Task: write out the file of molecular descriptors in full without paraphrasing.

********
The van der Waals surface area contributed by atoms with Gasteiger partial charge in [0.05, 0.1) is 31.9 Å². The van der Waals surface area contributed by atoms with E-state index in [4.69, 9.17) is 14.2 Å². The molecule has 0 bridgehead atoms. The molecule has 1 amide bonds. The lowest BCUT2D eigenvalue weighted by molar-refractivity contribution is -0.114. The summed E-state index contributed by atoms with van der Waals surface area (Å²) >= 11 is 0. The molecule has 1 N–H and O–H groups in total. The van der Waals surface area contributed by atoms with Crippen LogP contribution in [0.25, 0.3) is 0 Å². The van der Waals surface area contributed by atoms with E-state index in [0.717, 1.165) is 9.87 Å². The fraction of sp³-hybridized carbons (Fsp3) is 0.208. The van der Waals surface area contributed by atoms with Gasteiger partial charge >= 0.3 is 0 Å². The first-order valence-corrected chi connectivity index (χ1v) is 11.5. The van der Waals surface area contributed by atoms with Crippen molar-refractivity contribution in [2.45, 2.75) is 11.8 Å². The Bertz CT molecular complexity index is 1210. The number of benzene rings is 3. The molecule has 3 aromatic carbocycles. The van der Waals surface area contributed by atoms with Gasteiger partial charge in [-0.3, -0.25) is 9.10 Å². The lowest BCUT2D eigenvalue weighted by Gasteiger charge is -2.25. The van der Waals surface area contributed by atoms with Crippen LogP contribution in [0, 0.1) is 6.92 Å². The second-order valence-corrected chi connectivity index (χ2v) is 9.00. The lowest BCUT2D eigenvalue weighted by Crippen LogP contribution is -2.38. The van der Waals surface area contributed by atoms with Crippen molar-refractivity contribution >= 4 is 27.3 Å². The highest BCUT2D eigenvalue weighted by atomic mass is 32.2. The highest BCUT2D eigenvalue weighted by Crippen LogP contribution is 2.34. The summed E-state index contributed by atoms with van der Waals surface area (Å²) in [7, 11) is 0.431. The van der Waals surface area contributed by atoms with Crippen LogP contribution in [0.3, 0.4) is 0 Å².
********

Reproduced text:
The van der Waals surface area contributed by atoms with Gasteiger partial charge in [0.05, 0.1) is 31.9 Å². The van der Waals surface area contributed by atoms with E-state index in [4.69, 9.17) is 14.2 Å². The molecule has 0 bridgehead atoms. The molecule has 1 amide bonds. The lowest BCUT2D eigenvalue weighted by molar-refractivity contribution is -0.114. The summed E-state index contributed by atoms with van der Waals surface area (Å²) >= 11 is 0. The molecule has 1 N–H and O–H groups in total. The van der Waals surface area contributed by atoms with Crippen LogP contribution in [0.25, 0.3) is 0 Å². The van der Waals surface area contributed by atoms with E-state index in [0.717, 1.165) is 9.87 Å². The fraction of sp³-hybridized carbons (Fsp3) is 0.208. The van der Waals surface area contributed by atoms with Gasteiger partial charge >= 0.3 is 0 Å². The first-order valence-corrected chi connectivity index (χ1v) is 11.5. The van der Waals surface area contributed by atoms with Crippen molar-refractivity contribution in [2.45, 2.75) is 11.8 Å². The Bertz CT molecular complexity index is 1210. The number of benzene rings is 3. The molecule has 3 aromatic carbocycles. The van der Waals surface area contributed by atoms with Gasteiger partial charge in [-0.3, -0.25) is 9.10 Å². The lowest BCUT2D eigenvalue weighted by Gasteiger charge is -2.25. The van der Waals surface area contributed by atoms with Crippen LogP contribution in [0, 0.1) is 6.92 Å². The second-order valence-corrected chi connectivity index (χ2v) is 9.00. The lowest BCUT2D eigenvalue weighted by Crippen LogP contribution is -2.38. The van der Waals surface area contributed by atoms with Crippen molar-refractivity contribution >= 4 is 27.3 Å². The highest BCUT2D eigenvalue weighted by atomic mass is 32.2. The highest BCUT2D eigenvalue weighted by Crippen LogP contribution is 2.34. The summed E-state index contributed by atoms with van der Waals surface area (Å²) in [7, 11) is 0.431. The van der Waals surface area contributed by atoms with Crippen LogP contribution in [0.3, 0.4) is 0 Å².